In thirteen visits to the wicket during the Ranji Trophy season, Virender Sehwag scored just one half century — against Vidarbha at the Roshanara Club Grounds in New Delhi. The first innings knock came after Vidarbha were bowled out for just 88 but as Delhi piled 448, Sehwag’s highest score of the season was overshadowed by a century by Mithun Manhas in a game his side won by an innings and 156 runs. For a batsman who used to dominate bowling line-ups, Sehwag has failed to put even a domestic attack to sword.
In an effort to make runs, Sehwag dropped himself down the order except for the final league game against Karnataka, a side which arguably has the best bowling attack. Opening with Gautam Gambhir, Sehwag made 32 and 11 at the Feroze Shah Kotla, which remains his last outing.
From Thursday, Sehwag, now 35, will get another opportunity to find form when the zonal leg of the Vijay Hazare Trophy begins. At the Feroz Shah Kotla nets on the eve of Delhi’s first game against Jammu and Kashmir, Sehwag chose to practice the cover drive against a series of throwdowns. Delhi skipper Gambhir’s stint in the adjacent nets against the fast bowlers and the spinners was longer.
But more than the duration in the nets or the intensity of practice, what will matter is whether Gambhir and Sehwag put a price on their wicket and show the intent to bat for long periods in a tournament they wouldn’t have been playing if they remained Team India regulars.
Gambhir has had a better Ranji Trophy season compared to Sehwag. A century against Haryana, three half-centuries and 123 against West Indies A has kept him in the reckoning. In the run-up to the Vijay Hazare Trophy, there has been enough happening off the field – Gambhir and Kotla curator Venkat Sundaram had another run-in over the nature of the wicket on Monday – to distract him.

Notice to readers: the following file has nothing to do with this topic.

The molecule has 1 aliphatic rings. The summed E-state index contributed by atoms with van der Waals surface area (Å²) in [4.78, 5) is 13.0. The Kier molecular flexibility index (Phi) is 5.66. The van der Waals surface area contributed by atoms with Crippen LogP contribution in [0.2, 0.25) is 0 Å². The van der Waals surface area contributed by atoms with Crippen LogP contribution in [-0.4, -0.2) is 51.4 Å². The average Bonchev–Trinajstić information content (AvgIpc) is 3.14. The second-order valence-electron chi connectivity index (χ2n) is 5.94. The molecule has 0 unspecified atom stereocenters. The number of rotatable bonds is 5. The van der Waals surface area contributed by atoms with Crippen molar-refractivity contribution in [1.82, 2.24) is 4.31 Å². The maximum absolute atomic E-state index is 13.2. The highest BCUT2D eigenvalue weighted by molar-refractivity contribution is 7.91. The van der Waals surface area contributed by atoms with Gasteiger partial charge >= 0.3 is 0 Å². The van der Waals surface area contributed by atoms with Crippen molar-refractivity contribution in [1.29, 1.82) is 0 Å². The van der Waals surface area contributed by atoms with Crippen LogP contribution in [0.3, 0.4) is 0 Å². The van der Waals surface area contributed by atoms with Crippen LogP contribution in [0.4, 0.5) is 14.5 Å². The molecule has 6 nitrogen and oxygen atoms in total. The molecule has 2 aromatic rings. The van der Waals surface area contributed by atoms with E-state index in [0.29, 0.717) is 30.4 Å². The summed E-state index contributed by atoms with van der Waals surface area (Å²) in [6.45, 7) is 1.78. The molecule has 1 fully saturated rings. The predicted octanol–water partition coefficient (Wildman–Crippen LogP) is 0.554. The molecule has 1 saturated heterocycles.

On Wednesday, the difference between Gambhir and the curator was ‘amicably solved’, which means he can now focus on the task at hand — of leading the defending champions from the front.
Gambhir and Sehwag fall in the category of those India players who have fallen down the pecking order and are striving to make a comeback. The Baroda trio of Irfan Pathan, Yusuf Pathan and Munaf Patel will also strive to catch the eye of the selectors. Both the Pathan brothers were handed pay cuts at the IPL auction, a reflection of the fact that they are not considered to be as valuable as they used to be but they are better off than Munaf Patel who remained unsold. Uttar Pradesh medium-pacer Praveen Kumar too suffered the same fate as of Munaf at the IPL auction, hence opportunities to prove his worth will be limited. Kumar will be captained by Suresh Raina, culled from the Indian ODI team for the Asia Cup and currently only part of India’s Twenty20 side.
Bengal batsman Manoj Tiwari returns to action following an injury-layoff after knee surgery. Tiwari missed the first-class season after going under the knife and the injury-prone batsman will be hoping that he lasts the full tournament on his comeback. His appearances for India has been limited to eight ODIs and three T20Is since making his international debut seven years ago.
Outside those who have played for India and are looking for a foothold to make a comeback are a set of hopefuls with potential. Among them are Jammu and Kashmir captain Parvez Rasool, Rajasthan’s medium-pacer Pankaj Singh, Himachal Pradesh’s all-rounder Rishi Dhawan – the highest wicket-taker in Ranji Trophy this season – Karnataka middle-order batsman Manish Pandey. Of these Rasool came the closest when he was part of the Indian team, which toured Zimbabwe last year but didn’t get a game in the 5-0 series win.
On Thursday, Jammu and Kashmir, which reached the knock-out stages of the Ranji Trophy for the first time in over two decades this season, face a Delhi side that comprises Gambhir, Sehwag and Ashish Nehra. Since being eliminated in the quarterfinals by Punjab, Rasool and his side will get a platform to show that they can compete against teams which have big names in their ranks.